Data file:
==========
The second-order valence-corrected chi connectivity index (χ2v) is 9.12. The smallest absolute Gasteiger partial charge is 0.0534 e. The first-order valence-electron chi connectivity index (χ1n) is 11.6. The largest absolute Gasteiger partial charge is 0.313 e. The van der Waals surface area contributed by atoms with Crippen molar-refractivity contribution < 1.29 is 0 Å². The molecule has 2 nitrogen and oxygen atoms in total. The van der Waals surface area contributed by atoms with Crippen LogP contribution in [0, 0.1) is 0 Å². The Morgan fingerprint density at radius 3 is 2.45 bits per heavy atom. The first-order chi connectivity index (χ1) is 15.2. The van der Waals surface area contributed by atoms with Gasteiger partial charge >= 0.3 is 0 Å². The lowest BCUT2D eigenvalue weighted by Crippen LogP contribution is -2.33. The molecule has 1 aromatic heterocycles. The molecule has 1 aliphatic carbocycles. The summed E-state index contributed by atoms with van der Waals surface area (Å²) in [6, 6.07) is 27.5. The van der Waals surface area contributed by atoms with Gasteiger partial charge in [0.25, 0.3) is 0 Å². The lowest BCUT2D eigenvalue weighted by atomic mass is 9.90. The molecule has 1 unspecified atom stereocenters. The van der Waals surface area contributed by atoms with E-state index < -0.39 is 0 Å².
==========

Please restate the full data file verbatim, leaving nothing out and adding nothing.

The second-order valence-corrected chi connectivity index (χ2v) is 9.12. The smallest absolute Gasteiger partial charge is 0.0534 e. The first-order valence-electron chi connectivity index (χ1n) is 11.6. The largest absolute Gasteiger partial charge is 0.313 e. The van der Waals surface area contributed by atoms with Crippen molar-refractivity contribution < 1.29 is 0 Å². The molecule has 2 nitrogen and oxygen atoms in total. The van der Waals surface area contributed by atoms with Crippen LogP contribution in [0, 0.1) is 0 Å². The Morgan fingerprint density at radius 3 is 2.45 bits per heavy atom. The first-order chi connectivity index (χ1) is 15.2. The van der Waals surface area contributed by atoms with Gasteiger partial charge >= 0.3 is 0 Å². The lowest BCUT2D eigenvalue weighted by Crippen LogP contribution is -2.33. The molecule has 1 aromatic heterocycles. The molecule has 1 aliphatic carbocycles. The summed E-state index contributed by atoms with van der Waals surface area (Å²) in [6, 6.07) is 27.5. The van der Waals surface area contributed by atoms with Gasteiger partial charge in [0.25, 0.3) is 0 Å². The lowest BCUT2D eigenvalue weighted by atomic mass is 9.90. The molecule has 1 unspecified atom stereocenters. The van der Waals surface area contributed by atoms with E-state index < -0.39 is 0 Å².